Essay: Bastian Fox Phelanon rockpools

‘I Know Such A Hidden Pool’


I started going down to the rock pools one day in early August, 2020. Walking along the coast of Mulubinba Newcastle was a daily pleasure, but when the pandemic had been declared, this activity was disrupted by an intense fear of other people and the virus they might be carrying. It was unclear what was required to protect against aerosol transmission of COVID-19; being cautious by nature, I began to give a wide berth to any humans I encountered. My usual walking route was out of the question. The raised metal path from Strzelecki Lookout down to Bar Beach, a popular stretch of coast with sweeping ocean views, was almost always packed with people – even more so after the gyms shut down. Up there, I couldn’t maintain a boundary that felt safe, so I began following the coastline in the opposite direction, from Khanterin Shepherds Hill down into King Edward Park, where the horseshoe bend was wide and the Norfolk pines stood tall, and I could go cross-country if I needed to, avoiding humans altogether.

I can’t quite recall why I stepped off the path on that particular day and headed towards the rocky southern end of Newcastle Beach, where nobody goes. Perhaps I was avoiding a dangerous-looking group of people congregating on the path beneath the crumbling coal cliffs. Perhaps the exposed rock platform covered in vivid lime green algae had caught my attention. I can say for sure, though, that the decision to go down to the rock pools was influenced by a small, unusual book I had been reading, a book that described the marine life of the intertidal zone in delicate and deliberate detail: The Edge of the Sea, by American marine biologist and nature writer Rachel Carson.

I had picked up this book on a trip to the university library on the cusp of the pandemic. I’d just started a PhD in eco-memoir, and I loaded up on books the way people in supermarkets were loading up on toilet paper. A month into lockdown, when my brain had slowed enough to read a few pages, I’d started Edge and had found Carson’s scientific prose reassuring. I began learning about the rocky shores, the sandy shores, and the coral coast through her descriptions of the life cycles of barnacles, the pattern of the tides, the feeding habits of molluscs. The world of humans had been ruptured, washing my body with cascades of anxiety. Yet in the intertidal zones of the world, whole communities were following their own biological rhythms through deep time, evolving to meet the harsh conditions of their environment.

In this text, which is closer to a field guide than the lyrical works she is best known for, Carson showed me what I might find beneath the tides, if I looked. But it wasn’t until I read her descriptions of tide pools that I began to see the gentle power of her writing. Carson doesn’t often invoke herself as an embodied presence on the rocky New England shoreline, but in this passage she appears in sensual detail: her fingers exploring the ‘brown velvety coating’ at the edge of a pool, her body lying outstretched on the rocks beside a pool so small she could reach out and ‘easily touch its far shore’, her eyes seeing reflected stars in the pools at night, and ‘Other, living stars [that] come in from the sea’. Carson writes, ‘Tide pools contain mysterious worlds within their depths, where all the beauty of the sea is subtly suggested and portrayed in miniature.’

Carson began revealing her tide pool secrets to me, that ‘some of the most beautiful pools of the shore are not exposed to the view of the casual passer-by. They must be searched for.’ I saw her small form climbing over boulders and underneath overhanging rock ledges decorated with dripping seaweed, the mottling of pink and brown encrusting coralline algae, and the glistening fleshy blobs of anemones with their tentacles folded inwards. She told me: ‘I know such a hidden pool.’ I gasped at the beauty of that sentence, while sitting on the couch in my living room at midnight, nursing my insomnia.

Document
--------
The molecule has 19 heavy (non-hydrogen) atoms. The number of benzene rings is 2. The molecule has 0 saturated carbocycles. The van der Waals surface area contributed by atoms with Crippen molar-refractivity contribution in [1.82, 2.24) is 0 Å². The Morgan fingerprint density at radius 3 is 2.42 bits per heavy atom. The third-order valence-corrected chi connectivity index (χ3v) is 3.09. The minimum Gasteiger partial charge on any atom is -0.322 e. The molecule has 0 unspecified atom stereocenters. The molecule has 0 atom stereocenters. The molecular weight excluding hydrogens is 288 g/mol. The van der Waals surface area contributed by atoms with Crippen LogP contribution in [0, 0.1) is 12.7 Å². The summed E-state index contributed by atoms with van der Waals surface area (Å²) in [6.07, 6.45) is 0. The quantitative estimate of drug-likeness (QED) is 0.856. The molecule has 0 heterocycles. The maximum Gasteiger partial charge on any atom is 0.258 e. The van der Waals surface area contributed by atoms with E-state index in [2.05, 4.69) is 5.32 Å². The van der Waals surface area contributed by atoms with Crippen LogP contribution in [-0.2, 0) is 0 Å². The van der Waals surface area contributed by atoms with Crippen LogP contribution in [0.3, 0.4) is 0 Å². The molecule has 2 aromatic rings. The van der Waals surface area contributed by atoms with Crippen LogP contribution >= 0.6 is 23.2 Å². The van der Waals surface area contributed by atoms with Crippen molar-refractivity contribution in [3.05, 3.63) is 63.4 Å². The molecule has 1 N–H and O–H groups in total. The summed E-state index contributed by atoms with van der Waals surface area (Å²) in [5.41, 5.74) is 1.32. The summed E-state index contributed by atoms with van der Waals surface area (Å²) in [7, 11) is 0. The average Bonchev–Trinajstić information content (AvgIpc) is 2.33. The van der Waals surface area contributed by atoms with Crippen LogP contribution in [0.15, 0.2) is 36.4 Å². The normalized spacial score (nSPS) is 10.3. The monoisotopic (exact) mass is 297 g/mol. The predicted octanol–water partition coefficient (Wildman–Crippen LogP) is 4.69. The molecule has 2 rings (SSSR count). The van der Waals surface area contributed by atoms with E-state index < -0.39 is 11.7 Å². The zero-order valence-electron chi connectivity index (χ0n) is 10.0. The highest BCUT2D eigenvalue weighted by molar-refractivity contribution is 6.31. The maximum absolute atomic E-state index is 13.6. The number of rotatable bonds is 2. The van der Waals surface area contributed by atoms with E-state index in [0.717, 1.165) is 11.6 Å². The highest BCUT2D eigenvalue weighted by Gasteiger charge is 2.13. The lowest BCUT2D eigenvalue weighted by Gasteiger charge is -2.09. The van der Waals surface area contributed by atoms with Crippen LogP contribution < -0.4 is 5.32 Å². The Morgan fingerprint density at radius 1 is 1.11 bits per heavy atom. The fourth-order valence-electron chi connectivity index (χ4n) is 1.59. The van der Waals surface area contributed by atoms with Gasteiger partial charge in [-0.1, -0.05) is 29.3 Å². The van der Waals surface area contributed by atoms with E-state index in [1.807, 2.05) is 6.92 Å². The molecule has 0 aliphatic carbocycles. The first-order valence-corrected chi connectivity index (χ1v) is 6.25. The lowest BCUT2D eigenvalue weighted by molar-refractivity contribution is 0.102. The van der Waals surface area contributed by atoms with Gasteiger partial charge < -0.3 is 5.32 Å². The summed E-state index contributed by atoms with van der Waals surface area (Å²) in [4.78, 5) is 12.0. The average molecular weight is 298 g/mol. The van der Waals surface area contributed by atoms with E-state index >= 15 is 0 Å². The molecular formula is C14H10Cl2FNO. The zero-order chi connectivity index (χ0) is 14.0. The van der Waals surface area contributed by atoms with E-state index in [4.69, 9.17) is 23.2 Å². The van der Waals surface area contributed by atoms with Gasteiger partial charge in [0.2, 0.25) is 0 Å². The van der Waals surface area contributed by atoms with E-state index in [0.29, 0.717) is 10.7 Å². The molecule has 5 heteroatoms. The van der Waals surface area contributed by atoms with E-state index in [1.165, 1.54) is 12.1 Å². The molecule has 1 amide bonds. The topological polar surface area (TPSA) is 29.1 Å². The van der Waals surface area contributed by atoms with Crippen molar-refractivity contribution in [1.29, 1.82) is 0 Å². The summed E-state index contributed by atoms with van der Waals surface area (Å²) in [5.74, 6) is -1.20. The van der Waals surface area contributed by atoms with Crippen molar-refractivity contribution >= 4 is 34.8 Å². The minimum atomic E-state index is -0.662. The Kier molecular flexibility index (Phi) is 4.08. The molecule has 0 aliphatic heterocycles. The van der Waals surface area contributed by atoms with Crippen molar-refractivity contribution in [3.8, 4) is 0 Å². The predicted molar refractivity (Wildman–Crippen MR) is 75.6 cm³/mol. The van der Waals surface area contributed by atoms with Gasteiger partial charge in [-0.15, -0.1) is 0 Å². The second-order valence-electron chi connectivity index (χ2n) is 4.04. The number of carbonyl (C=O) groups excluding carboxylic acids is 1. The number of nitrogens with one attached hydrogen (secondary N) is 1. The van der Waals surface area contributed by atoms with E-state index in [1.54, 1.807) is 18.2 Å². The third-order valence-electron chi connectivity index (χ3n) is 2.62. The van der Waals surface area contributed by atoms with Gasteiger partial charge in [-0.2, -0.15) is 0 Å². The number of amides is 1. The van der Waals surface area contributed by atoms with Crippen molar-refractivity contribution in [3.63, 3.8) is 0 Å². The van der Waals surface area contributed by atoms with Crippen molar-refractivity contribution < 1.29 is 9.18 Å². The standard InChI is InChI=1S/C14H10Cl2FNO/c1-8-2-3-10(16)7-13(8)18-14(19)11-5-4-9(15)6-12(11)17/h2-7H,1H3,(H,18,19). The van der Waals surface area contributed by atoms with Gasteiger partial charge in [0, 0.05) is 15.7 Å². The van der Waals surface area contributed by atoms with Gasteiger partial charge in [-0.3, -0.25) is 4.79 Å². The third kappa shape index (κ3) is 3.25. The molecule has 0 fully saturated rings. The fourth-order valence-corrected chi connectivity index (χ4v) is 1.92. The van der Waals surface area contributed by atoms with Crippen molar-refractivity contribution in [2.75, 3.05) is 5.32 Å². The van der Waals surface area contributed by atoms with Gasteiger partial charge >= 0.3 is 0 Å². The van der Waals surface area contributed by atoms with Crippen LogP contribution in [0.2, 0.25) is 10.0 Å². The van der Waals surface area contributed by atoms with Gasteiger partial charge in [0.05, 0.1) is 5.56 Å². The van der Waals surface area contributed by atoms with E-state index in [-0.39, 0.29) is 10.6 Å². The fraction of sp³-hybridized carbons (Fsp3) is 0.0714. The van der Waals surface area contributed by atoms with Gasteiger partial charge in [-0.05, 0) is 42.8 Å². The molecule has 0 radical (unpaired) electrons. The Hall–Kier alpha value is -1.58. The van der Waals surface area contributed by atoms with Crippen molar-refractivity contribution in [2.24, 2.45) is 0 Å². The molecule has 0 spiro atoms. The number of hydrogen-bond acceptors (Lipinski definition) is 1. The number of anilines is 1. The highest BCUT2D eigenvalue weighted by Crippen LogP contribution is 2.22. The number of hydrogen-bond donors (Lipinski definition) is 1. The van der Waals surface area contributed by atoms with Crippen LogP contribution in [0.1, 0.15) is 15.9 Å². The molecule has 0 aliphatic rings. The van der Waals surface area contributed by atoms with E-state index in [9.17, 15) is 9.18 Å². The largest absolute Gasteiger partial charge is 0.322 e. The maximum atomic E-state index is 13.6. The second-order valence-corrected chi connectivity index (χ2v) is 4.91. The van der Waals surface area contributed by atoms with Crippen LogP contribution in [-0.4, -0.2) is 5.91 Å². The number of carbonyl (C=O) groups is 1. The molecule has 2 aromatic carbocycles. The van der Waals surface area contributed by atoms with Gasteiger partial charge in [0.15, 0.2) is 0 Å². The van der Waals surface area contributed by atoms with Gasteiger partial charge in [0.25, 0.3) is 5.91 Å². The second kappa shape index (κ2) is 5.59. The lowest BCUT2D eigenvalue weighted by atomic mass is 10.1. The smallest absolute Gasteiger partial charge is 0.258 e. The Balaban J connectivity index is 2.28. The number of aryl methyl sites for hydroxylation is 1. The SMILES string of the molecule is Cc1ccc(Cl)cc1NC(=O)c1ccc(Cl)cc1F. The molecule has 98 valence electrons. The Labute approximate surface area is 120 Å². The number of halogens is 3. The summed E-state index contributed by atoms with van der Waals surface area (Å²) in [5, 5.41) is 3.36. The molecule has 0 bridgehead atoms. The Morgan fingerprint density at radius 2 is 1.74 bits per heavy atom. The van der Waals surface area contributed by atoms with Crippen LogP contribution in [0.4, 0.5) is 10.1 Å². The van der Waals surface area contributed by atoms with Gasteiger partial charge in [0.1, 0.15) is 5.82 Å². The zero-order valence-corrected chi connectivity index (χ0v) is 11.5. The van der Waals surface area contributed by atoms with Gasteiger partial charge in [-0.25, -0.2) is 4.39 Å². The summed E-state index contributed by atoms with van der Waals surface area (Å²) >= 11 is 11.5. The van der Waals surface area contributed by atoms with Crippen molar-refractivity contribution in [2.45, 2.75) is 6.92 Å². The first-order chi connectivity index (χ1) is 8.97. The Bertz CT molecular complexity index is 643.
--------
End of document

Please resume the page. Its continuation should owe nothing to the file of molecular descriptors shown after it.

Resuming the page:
By June, lockdown in New South Wales had ended, yet I had not been able to unlock myself. I spent time at home with my fiancé, but continued to avoid friends, and had even abandoned my favourite pastime, watching the northern humpback whale migration, because of the conversations with strangers that naturally occur when you stand on a headland together. I felt my world shrinking. Daily life had become less beautiful, and I found myself spending more time in worlds that offered beautiful simulations – the wind through digital flowers or the light playing on digital waves in the popular 2020 video game Animal Crossing: New Horizons. Reading Carson, I realised that I yearned to know more about the places that were just outside my door. I wanted to know hidden things too. I wanted to go down to the edge of the sea.

So I did, that day in early August. I wandered over the platform, looking for pools and the life they held within their waters. There were familiar things – oysters, pale blue periwinkles, anemones with green tentacles and dark red hearts – but as I looked closely for the first time, I began to wonder if I had ever truly seen them. The pools had formed in aesthetically pleasing shapes: rectangles, near-perfect circles, an unusual, wiggly shape that reminded me of a cartoon leg, or a Surrealist melting guitar. And there were things I’d never seen before – tiny, scuttling creatures that I thought might be the amphipods I’d read about in Carson’s book.

As I gazed into the rock pools at South Newcastle Beach, I was thinking about a friend in Melbourne, a city that had gone back into lockdown. We had been sending each other photographs of sunsets, and because I knew that she missed the sea, I’d also send her pictures of the ocean, or an audio recording of waves breaking on the shore. I think that’s why I took out my smartphone and started taking pictures, and why, later that night, I posted my first set of rock pool Stories on Instagram: